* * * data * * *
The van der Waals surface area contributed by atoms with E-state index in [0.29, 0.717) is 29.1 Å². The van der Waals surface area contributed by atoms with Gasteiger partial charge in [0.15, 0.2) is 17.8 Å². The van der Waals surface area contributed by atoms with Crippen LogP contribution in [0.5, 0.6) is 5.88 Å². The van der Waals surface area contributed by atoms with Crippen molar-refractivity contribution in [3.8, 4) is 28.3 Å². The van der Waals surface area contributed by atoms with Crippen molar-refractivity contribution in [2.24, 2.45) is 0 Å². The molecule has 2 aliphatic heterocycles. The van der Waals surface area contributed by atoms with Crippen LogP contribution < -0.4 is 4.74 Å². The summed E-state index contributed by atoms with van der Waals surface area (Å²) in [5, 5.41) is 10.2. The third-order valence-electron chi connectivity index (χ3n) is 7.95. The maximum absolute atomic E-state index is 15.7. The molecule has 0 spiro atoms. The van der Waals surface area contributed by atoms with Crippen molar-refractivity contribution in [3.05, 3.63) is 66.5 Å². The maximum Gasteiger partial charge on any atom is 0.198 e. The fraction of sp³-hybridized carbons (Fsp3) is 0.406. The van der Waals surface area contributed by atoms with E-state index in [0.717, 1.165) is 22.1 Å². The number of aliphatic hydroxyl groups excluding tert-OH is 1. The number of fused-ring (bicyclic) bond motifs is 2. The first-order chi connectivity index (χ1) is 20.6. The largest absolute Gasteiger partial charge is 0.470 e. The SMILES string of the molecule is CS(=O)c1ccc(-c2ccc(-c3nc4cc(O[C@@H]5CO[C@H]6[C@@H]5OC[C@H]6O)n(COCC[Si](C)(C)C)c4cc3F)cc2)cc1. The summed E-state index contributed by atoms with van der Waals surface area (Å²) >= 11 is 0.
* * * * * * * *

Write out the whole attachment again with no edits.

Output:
The van der Waals surface area contributed by atoms with E-state index in [0.29, 0.717) is 29.1 Å². The van der Waals surface area contributed by atoms with Gasteiger partial charge in [0.15, 0.2) is 17.8 Å². The van der Waals surface area contributed by atoms with Crippen LogP contribution in [0.5, 0.6) is 5.88 Å². The van der Waals surface area contributed by atoms with Crippen molar-refractivity contribution in [3.8, 4) is 28.3 Å². The van der Waals surface area contributed by atoms with Crippen molar-refractivity contribution in [2.24, 2.45) is 0 Å². The molecule has 2 aliphatic heterocycles. The van der Waals surface area contributed by atoms with Crippen LogP contribution < -0.4 is 4.74 Å². The summed E-state index contributed by atoms with van der Waals surface area (Å²) in [5, 5.41) is 10.2. The third-order valence-electron chi connectivity index (χ3n) is 7.95. The maximum absolute atomic E-state index is 15.7. The molecule has 0 spiro atoms. The van der Waals surface area contributed by atoms with Crippen molar-refractivity contribution in [3.05, 3.63) is 66.5 Å². The maximum Gasteiger partial charge on any atom is 0.198 e. The fraction of sp³-hybridized carbons (Fsp3) is 0.406. The van der Waals surface area contributed by atoms with E-state index in [0.717, 1.165) is 22.1 Å². The number of aliphatic hydroxyl groups excluding tert-OH is 1. The number of fused-ring (bicyclic) bond motifs is 2. The first-order chi connectivity index (χ1) is 20.6. The largest absolute Gasteiger partial charge is 0.470 e. The SMILES string of the molecule is CS(=O)c1ccc(-c2ccc(-c3nc4cc(O[C@@H]5CO[C@H]6[C@@H]5OC[C@H]6O)n(COCC[Si](C)(C)C)c4cc3F)cc2)cc1. The summed E-state index contributed by atoms with van der Waals surface area (Å²) >= 11 is 0.